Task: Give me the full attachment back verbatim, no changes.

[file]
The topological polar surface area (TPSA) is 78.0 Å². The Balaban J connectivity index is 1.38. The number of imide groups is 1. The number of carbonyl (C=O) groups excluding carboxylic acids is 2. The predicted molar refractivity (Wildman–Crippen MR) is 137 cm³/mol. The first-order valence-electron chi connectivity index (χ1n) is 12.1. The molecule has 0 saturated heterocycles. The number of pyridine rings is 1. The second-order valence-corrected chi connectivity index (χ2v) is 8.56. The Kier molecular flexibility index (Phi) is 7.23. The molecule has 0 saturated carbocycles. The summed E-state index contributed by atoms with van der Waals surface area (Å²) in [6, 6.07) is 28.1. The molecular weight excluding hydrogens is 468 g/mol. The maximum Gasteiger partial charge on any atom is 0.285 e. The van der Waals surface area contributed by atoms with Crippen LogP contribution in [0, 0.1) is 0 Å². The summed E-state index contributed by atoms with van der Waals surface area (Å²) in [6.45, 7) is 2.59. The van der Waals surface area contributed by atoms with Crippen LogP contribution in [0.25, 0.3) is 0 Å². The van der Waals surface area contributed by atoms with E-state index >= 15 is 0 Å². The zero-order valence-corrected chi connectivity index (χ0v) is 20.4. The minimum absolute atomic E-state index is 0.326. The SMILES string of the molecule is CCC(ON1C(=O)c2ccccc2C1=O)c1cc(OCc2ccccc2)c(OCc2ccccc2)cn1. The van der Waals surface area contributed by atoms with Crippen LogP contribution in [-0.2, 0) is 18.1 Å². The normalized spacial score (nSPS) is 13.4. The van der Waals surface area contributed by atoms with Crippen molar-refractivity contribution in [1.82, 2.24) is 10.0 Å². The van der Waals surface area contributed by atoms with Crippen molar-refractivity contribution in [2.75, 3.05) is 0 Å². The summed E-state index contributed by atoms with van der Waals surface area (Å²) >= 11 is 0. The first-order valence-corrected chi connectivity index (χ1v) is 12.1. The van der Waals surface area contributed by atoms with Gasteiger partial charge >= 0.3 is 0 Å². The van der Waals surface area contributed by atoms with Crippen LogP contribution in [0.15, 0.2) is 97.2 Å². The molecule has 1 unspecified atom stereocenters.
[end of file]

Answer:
The topological polar surface area (TPSA) is 78.0 Å². The Balaban J connectivity index is 1.38. The number of imide groups is 1. The number of carbonyl (C=O) groups excluding carboxylic acids is 2. The predicted molar refractivity (Wildman–Crippen MR) is 137 cm³/mol. The first-order valence-electron chi connectivity index (χ1n) is 12.1. The molecule has 0 saturated heterocycles. The number of pyridine rings is 1. The second-order valence-corrected chi connectivity index (χ2v) is 8.56. The Kier molecular flexibility index (Phi) is 7.23. The molecule has 0 saturated carbocycles. The summed E-state index contributed by atoms with van der Waals surface area (Å²) in [6, 6.07) is 28.1. The molecular weight excluding hydrogens is 468 g/mol. The maximum Gasteiger partial charge on any atom is 0.285 e. The van der Waals surface area contributed by atoms with Crippen LogP contribution in [0, 0.1) is 0 Å². The summed E-state index contributed by atoms with van der Waals surface area (Å²) in [6.45, 7) is 2.59. The van der Waals surface area contributed by atoms with Crippen LogP contribution in [0.25, 0.3) is 0 Å². The van der Waals surface area contributed by atoms with E-state index >= 15 is 0 Å². The zero-order valence-corrected chi connectivity index (χ0v) is 20.4. The minimum absolute atomic E-state index is 0.326. The SMILES string of the molecule is CCC(ON1C(=O)c2ccccc2C1=O)c1cc(OCc2ccccc2)c(OCc2ccccc2)cn1. The van der Waals surface area contributed by atoms with Crippen LogP contribution in [-0.2, 0) is 18.1 Å². The normalized spacial score (nSPS) is 13.4. The van der Waals surface area contributed by atoms with Crippen molar-refractivity contribution in [1.82, 2.24) is 10.0 Å². The van der Waals surface area contributed by atoms with Crippen molar-refractivity contribution in [2.75, 3.05) is 0 Å². The summed E-state index contributed by atoms with van der Waals surface area (Å²) >= 11 is 0. The first-order valence-corrected chi connectivity index (χ1v) is 12.1. The van der Waals surface area contributed by atoms with Gasteiger partial charge >= 0.3 is 0 Å². The van der Waals surface area contributed by atoms with Crippen LogP contribution in [0.15, 0.2) is 97.2 Å². The molecule has 1 unspecified atom stereocenters.